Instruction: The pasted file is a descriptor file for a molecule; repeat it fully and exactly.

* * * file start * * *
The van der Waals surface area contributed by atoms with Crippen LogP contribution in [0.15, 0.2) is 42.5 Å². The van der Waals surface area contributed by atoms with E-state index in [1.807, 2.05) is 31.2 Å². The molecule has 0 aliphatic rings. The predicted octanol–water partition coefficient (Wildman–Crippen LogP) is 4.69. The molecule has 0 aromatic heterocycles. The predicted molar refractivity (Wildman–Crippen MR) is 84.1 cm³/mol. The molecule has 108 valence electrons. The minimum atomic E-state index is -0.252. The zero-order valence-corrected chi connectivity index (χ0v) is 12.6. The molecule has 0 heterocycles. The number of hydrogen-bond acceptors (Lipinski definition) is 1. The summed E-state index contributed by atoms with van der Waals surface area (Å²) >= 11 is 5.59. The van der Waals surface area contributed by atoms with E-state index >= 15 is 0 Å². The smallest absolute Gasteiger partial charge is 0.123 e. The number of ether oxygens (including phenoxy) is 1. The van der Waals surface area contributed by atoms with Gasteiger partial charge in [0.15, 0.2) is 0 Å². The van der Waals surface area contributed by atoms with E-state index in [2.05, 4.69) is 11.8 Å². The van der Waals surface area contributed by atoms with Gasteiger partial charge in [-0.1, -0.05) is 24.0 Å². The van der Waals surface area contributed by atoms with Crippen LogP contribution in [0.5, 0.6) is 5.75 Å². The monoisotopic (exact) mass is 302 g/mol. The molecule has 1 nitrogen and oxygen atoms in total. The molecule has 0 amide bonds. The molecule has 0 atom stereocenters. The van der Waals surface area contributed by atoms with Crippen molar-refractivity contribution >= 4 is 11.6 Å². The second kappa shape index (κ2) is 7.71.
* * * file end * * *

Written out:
The van der Waals surface area contributed by atoms with Crippen LogP contribution in [0.15, 0.2) is 42.5 Å². The van der Waals surface area contributed by atoms with E-state index in [1.807, 2.05) is 31.2 Å². The molecule has 0 aliphatic rings. The predicted octanol–water partition coefficient (Wildman–Crippen LogP) is 4.69. The molecule has 0 aromatic heterocycles. The predicted molar refractivity (Wildman–Crippen MR) is 84.1 cm³/mol. The molecule has 108 valence electrons. The minimum atomic E-state index is -0.252. The zero-order valence-corrected chi connectivity index (χ0v) is 12.6. The molecule has 0 heterocycles. The number of hydrogen-bond acceptors (Lipinski definition) is 1. The summed E-state index contributed by atoms with van der Waals surface area (Å²) >= 11 is 5.59. The van der Waals surface area contributed by atoms with E-state index >= 15 is 0 Å². The smallest absolute Gasteiger partial charge is 0.123 e. The number of ether oxygens (including phenoxy) is 1. The van der Waals surface area contributed by atoms with Gasteiger partial charge in [0.15, 0.2) is 0 Å². The van der Waals surface area contributed by atoms with E-state index in [2.05, 4.69) is 11.8 Å². The van der Waals surface area contributed by atoms with Gasteiger partial charge in [-0.1, -0.05) is 24.0 Å². The van der Waals surface area contributed by atoms with Crippen LogP contribution in [0.5, 0.6) is 5.75 Å². The monoisotopic (exact) mass is 302 g/mol. The molecule has 1 nitrogen and oxygen atoms in total. The molecule has 0 amide bonds. The molecule has 0 atom stereocenters. The van der Waals surface area contributed by atoms with Crippen molar-refractivity contribution >= 4 is 11.6 Å². The second kappa shape index (κ2) is 7.71.